When I read M.R. Carey’s novel The Girl with All the Gifts I was aware that the movie rights for the book had been optioned, but since I heard nothing further about the project, I thought it had been abandoned as it’s bound to happen sometimes: imagine then my surprise when I discovered that a movie was indeed filmed in 2016. I have no way of knowing whether the movie was a direct-to-DVD production or more simply it skipped the theatre run in my part of the world: what matters is that I was recently able to see and appreciate the filmed version of this amazing story.
The premise might seem taken out of a classic horror scenario: a fungal infection taking possession of the victims’ cognitive faculties turns them into ravenous zombies, and the few survivors live in military enclaves surrounded by the hordes of the “hungries”. In one of such besieged areas, a group of children is used as test subjects to find a cure for the infection: they were all born after the spread of the disease and, while affected like the rest o humanity, they retain both intelligence and rationality. These children represent the next stage, or the new humans, but for Dr. Caldwell (a chillingly efficient Glen Close) they are nothing but specimens, to be used in the search for a cure, and likewise the military personnel treat them like unthinking animals, unmoved by some of the children’s continuing demonstrations of intellect and empathy. The only person on the base ready to see the humanity beyond the danger is the teacher Miss Justineau (Gemma Arterton), whose special pupil is Melanie (portrayed with amazing skill by emergent Sennia Nanua), narrating voice of the inspiring book.
Like the novel, the movie leaves little space to the zombie-like hordes roaming the Earth, and concentrates instead on the psychology of the characters, going beyond the somewhat limited focus of book-Melanie’s observations to delve deeper into the other characters: Sergeant Parks, the rough-mannered soldier trying to keep them all alive after the base has been overrun by hungries, the most vocal about the need to keep Melanie constrained like the dangerous animal he sees in her; Doctor Caldwell, whose “the end justifies the means” attitude allows her to conveniently forget that she’s killing children to save a doomed humanity, that they are alive and possess feelings – something she is unwilling to accept; and Miss Justineau, who enjoys teaching her young charges and is too happy to read them tales from the classical myths instead of instructing them in math or chemistry.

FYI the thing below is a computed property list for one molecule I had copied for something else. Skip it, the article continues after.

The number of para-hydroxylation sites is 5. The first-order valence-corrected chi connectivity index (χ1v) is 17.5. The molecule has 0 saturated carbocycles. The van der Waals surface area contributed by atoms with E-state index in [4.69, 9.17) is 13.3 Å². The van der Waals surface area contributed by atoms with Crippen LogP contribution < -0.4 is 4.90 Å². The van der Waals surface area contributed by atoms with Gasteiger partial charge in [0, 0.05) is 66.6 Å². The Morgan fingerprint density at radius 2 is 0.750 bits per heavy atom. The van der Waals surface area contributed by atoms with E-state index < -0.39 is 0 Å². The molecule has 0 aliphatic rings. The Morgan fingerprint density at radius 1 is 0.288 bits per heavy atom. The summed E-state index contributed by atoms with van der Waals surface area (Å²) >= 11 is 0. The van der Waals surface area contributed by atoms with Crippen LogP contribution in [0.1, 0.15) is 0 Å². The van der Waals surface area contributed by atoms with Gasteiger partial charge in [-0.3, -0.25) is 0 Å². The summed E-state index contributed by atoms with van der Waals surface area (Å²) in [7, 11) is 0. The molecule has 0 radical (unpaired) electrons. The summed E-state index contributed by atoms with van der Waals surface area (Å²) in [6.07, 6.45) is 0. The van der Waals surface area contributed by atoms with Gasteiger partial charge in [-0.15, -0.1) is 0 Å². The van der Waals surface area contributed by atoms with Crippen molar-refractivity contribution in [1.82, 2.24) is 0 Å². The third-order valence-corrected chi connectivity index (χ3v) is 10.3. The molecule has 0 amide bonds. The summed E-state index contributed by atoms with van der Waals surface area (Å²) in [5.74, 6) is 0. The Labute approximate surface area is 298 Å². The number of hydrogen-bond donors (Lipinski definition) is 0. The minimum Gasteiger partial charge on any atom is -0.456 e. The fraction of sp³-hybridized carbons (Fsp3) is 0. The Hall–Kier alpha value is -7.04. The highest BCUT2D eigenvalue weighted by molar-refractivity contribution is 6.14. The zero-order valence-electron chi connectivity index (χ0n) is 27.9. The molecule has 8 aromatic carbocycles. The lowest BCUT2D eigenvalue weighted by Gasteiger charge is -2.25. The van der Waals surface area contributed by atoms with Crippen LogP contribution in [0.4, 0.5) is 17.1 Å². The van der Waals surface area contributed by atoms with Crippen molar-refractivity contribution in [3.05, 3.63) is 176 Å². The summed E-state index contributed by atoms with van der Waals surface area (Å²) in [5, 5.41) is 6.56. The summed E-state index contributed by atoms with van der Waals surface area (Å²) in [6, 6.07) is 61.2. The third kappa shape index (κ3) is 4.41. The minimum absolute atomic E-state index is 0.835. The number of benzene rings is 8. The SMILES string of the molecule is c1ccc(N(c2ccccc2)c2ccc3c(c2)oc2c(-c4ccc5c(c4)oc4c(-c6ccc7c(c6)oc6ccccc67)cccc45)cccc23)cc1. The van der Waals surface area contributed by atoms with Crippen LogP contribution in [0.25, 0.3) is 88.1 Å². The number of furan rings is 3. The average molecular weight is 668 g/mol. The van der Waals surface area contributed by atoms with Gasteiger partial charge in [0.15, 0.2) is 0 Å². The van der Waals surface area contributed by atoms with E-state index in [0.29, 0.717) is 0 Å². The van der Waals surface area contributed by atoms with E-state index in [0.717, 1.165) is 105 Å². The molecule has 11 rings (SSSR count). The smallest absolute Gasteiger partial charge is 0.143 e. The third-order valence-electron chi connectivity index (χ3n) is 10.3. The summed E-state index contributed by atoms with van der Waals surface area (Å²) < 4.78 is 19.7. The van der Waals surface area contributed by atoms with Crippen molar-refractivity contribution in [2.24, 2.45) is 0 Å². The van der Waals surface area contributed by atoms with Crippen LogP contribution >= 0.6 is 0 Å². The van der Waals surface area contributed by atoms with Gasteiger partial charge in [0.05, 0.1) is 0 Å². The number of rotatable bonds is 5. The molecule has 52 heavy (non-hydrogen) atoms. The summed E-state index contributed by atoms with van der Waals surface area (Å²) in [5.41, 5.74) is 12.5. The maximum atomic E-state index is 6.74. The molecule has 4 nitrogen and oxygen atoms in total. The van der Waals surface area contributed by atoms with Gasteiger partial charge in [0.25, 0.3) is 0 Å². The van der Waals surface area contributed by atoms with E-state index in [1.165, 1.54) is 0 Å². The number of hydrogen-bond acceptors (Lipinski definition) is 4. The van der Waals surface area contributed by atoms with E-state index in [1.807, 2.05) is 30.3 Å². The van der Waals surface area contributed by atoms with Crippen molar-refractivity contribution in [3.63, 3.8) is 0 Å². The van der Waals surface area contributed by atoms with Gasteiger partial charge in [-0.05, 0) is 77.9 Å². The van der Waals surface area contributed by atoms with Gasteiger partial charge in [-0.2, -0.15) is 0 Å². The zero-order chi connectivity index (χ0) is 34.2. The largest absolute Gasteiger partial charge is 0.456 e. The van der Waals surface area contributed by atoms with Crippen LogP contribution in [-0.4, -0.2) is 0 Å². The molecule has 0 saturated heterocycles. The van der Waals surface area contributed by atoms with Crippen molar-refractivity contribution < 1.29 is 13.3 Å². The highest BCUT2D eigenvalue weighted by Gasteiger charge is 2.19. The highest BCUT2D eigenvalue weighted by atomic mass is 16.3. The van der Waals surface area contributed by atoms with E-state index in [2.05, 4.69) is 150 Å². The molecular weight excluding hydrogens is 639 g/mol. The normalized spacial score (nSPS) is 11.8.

And a Greek myth is indeed at the core of this story, that of Pandora who set free all the afflictions contained in the proverbial box, but ended her act by also freeing hope as a parting gift: hope is indeed what remains for a beleaguered humanity in this post-apocalyptic world – not the hope of being saved by some miracle cure, but the hope represented by the next generation, the children who will inherit the changed Earth. It’s not exactly a comforting scenario but it’s definitely better than the usual total-annihilation solution that so many offerings of the genre portray.
What makes the movie – and the book – quite special is Melanie’s voice, given life on the screen by an emerging performer whose amazing talent gives the lie to her young age: Sennia Nanua shows Melanie’s transition from the initial secluded innocence to the awareness of who and what she is with remarkable skill, managing the coexistence of the helpful child – able to navigate unscathed the dangers of the changed world – with the feral creature who needs to feed on living flesh, or the merciless fighter battling against the wild children of the city to defend the adults who find themselves suddenly in need of her protection. The visuals are quite stunning as well, not so much because of any special effects (the movie does not possess the feel of the huge, money-heavy production) but because it’s able to create the right atmosphere with the abandoned buildings chocked by fungal growths and peopled by unmoving hungrier waiting for a sign of life to jump into murderous activity.
The soundtrack deserves a special mention as well, since it mostly consists of human voices raised in a wail-like song that seems like a lament for the end of the world: it’s eerie and terrifying and it complements to perfection the images rolling on the screen.
The Girl with All the Gifts is not exactly an uplifting movie, and neither was the book that inspired it, but if offers so much inspiration for thought, as a window on the human soul, that I can heartily recommend it.